Mo. Senate panel backs cut for childhood program
Friday, April 2, 2010
JEFFERSON CITY, Mo. -- Senate budget writers want to cut funding by more than half for an early childhood development program that began in Missouri a generation ago and has since spread nationwide.
The national president of the Parents as Teachers initiative said Thursday that the "shortsighted" cut could eliminate help for tens of thousands of families with young children.
The Senate Appropriations Committee also has backed funding reductions for school busing, the Access Missouri college scholarship program, life sciences research and biodiesel producers, among other things. The panel is expected to make more cuts next week.
Gov. Jay Nixon has said the $23.9 billion budget plan he outlined in January now needs to be reduced by about $500 million because of declining tax revenue and uncertain federal funding. Lawmakers have until May 7 to pass a budget for the fiscal year that begins July 1.
The plan passed earlier this month by the House was more than $200 million smaller than Nixon's proposal but relied on a $300 million extension of federal stimulus funds that has not yet been approved by Congress.
Senate Appropriations Committee chairman Rob Mayer, R-Dexter, said he wants to save that money -- if it comes -- for the 2012 budget and thus is seeking to make deeper reductions for next year's spending plan. Budget analysts have warned that Missouri's 2012 budget could be troublesome because of the end of federal stimulus funds that have been used to plug shortfalls.
Senate committee members offered little dissent to Mayer's plan to cut funding for the Parents as Teachers program to $13 million -- down from the nearly $31 million that had been budgeted for the program this year. Nixon already had made a midyear spending cut to the program, and he had recommended a $3.4 million reduction for next year.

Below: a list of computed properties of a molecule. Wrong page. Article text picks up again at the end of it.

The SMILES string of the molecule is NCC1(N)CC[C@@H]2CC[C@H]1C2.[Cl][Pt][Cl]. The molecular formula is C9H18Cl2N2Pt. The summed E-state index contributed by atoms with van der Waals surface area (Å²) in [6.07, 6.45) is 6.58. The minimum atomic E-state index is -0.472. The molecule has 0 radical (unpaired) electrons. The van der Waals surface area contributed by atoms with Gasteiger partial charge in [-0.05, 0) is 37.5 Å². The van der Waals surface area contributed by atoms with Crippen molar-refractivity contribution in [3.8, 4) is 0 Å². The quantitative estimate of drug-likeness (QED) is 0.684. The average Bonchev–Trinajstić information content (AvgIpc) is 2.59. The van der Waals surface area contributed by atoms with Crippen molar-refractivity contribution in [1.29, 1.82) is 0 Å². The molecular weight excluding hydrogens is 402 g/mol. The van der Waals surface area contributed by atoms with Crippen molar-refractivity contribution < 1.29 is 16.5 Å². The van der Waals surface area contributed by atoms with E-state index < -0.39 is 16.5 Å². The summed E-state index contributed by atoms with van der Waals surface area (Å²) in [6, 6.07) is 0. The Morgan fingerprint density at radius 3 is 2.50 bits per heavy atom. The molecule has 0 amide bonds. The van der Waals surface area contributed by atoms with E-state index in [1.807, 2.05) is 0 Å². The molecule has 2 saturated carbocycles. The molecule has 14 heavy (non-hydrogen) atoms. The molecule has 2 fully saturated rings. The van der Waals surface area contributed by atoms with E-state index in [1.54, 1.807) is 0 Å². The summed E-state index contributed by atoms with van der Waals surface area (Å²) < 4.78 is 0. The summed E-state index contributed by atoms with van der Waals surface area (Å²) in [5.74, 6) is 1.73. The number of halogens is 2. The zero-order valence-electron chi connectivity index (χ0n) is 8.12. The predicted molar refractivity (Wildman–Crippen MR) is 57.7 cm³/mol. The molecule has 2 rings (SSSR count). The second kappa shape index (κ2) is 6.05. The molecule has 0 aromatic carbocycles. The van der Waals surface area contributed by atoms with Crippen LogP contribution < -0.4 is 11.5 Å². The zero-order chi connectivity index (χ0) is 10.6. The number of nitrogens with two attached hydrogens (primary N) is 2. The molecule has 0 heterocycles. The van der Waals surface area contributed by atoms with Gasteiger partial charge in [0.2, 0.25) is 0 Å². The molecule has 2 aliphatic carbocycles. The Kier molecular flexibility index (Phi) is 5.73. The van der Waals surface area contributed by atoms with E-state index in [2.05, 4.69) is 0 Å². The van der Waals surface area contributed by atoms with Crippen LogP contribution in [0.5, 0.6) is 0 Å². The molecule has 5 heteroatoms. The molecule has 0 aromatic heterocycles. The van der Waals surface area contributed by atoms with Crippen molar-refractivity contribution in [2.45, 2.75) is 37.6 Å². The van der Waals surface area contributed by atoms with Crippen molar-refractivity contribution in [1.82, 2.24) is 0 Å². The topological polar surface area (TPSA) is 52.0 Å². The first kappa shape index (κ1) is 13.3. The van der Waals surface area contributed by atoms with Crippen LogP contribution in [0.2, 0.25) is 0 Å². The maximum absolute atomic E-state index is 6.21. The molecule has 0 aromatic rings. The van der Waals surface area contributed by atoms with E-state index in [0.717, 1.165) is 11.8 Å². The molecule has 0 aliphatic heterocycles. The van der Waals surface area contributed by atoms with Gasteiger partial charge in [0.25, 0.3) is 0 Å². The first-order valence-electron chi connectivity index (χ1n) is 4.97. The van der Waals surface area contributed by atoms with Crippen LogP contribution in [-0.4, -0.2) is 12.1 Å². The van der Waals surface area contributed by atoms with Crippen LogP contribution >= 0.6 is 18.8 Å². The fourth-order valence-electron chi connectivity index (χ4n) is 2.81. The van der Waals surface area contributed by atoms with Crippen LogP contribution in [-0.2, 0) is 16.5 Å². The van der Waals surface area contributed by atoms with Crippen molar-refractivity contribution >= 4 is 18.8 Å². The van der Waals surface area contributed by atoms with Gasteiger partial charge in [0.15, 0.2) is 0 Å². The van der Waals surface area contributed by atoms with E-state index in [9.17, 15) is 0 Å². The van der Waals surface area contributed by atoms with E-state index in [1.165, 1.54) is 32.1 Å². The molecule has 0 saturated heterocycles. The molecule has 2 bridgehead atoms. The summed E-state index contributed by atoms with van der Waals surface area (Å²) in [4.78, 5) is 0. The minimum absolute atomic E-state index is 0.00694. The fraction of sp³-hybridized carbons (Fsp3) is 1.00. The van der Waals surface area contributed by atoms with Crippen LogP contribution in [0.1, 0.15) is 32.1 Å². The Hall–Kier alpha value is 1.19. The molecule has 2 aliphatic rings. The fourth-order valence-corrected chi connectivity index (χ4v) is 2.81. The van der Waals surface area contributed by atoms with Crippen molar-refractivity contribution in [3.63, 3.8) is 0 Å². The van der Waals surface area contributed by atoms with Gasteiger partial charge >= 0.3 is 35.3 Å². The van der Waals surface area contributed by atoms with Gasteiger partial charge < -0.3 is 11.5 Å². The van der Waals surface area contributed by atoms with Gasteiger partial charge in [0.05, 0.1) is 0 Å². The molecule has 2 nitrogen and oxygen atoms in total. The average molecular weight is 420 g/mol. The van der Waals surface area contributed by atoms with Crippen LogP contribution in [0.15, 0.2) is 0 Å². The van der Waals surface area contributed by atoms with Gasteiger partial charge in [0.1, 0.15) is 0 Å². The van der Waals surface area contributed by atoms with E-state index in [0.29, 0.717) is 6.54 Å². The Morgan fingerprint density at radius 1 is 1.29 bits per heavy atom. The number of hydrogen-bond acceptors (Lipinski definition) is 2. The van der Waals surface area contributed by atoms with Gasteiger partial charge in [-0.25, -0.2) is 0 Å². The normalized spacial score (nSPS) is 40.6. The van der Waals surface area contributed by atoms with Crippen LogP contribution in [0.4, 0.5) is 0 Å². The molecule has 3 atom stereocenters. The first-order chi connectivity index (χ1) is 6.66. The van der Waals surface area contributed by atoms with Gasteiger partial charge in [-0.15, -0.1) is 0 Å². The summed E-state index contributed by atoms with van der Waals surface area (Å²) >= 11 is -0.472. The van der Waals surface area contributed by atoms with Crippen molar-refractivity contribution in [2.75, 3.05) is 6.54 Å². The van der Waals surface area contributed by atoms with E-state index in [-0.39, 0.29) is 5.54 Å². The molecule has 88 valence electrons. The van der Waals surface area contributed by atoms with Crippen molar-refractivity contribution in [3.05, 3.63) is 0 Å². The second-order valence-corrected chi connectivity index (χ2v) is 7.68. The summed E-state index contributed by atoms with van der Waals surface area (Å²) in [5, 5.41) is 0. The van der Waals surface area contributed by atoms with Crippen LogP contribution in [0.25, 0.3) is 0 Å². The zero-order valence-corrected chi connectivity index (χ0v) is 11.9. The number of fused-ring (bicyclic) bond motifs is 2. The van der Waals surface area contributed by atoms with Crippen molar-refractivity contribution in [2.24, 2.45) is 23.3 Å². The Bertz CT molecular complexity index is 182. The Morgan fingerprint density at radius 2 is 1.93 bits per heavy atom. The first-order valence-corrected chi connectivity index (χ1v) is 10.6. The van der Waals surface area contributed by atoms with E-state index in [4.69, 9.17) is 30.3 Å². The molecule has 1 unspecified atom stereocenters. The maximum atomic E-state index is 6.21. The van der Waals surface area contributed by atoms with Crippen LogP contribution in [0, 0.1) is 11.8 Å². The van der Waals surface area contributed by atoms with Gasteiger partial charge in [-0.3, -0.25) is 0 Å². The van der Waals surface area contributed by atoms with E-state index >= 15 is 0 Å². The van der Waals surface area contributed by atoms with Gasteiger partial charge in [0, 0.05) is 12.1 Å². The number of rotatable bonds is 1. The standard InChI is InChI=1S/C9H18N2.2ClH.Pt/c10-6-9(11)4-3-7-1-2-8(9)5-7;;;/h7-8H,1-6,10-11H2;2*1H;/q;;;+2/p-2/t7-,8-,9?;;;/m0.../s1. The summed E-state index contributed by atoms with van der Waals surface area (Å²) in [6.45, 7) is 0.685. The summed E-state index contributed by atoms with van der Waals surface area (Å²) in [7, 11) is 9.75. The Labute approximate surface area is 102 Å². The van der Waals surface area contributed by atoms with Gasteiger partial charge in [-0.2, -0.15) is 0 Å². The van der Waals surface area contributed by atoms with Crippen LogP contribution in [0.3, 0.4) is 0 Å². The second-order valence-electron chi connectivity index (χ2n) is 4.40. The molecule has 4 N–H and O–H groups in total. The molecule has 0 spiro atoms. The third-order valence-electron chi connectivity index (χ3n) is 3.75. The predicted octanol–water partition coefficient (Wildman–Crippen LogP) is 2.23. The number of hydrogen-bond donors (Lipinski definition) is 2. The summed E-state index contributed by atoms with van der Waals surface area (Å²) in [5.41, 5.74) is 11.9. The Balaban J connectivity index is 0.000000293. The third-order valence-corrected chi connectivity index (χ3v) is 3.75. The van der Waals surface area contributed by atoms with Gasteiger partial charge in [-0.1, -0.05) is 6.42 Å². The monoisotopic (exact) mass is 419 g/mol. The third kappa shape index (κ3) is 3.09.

Parents as Teachers provides developmental health screenings for infants and preschoolers and sends trained workers into their homes to provide child-rearing instruction. A 1984 Missouri law championed by then-Gov. Kit Bond required all Missouri school districts to offer the Parents as Teachers program.
It has since spread to all 50 states and several foreign countries.
In Missouri, the program served more than 85,000 families with children ages 0-3 and nearly 61,000 families with children ages 3-5 during the last school year, according to figures from the Department of Elementary and Secondary Education.
The Senate's funding cut could halt services for about 69,000 families and eliminate the jobs of 1,300 school employees, said Sue Stepleton, president and CEO of the Parents and Teachers National Center in St. Louis.
"To cut these children off from this service is a really shortsighted strategy in the long-term for education success in Missouri," Stepleton said.
A $15 million Senate committee cut in school transportation aid would build upon reductions already made by Nixon. The result is that public schools would get about $30 million less in busing aid next year than they originally were budgeted to get this year.
The Senate committee also agreed to reduce college scholarships. The panel's $13 million budget cut to next year's Access Missouri program would match the amount of midyear spending cuts made this year to the program.
But "since more students are coming in, the same amount of money would mean less for each student" in scholarships, said Paul Wagner, Missouri's deputy higher education commissioner.
Another cut approved by the Senate committee would mean biodiesel producers would get just 75 percent of the state subsidies they are supposed to receive under Missouri law. The rest of the payments would be delayed until the 2013 and 2014 budget year.
The Senate panel agreed to eliminate all funding for life sciences research grants.
Senators worked with Nixon's administration to implement a series of other cuts affecting all state departments -- 10 percent reductions each for in-state travel and office supplies; 20 percent reductions each for out-of-state travel and employees' professional development; and a 5 cent per mile reduction in mileage reimbursements that takes effect Thursday.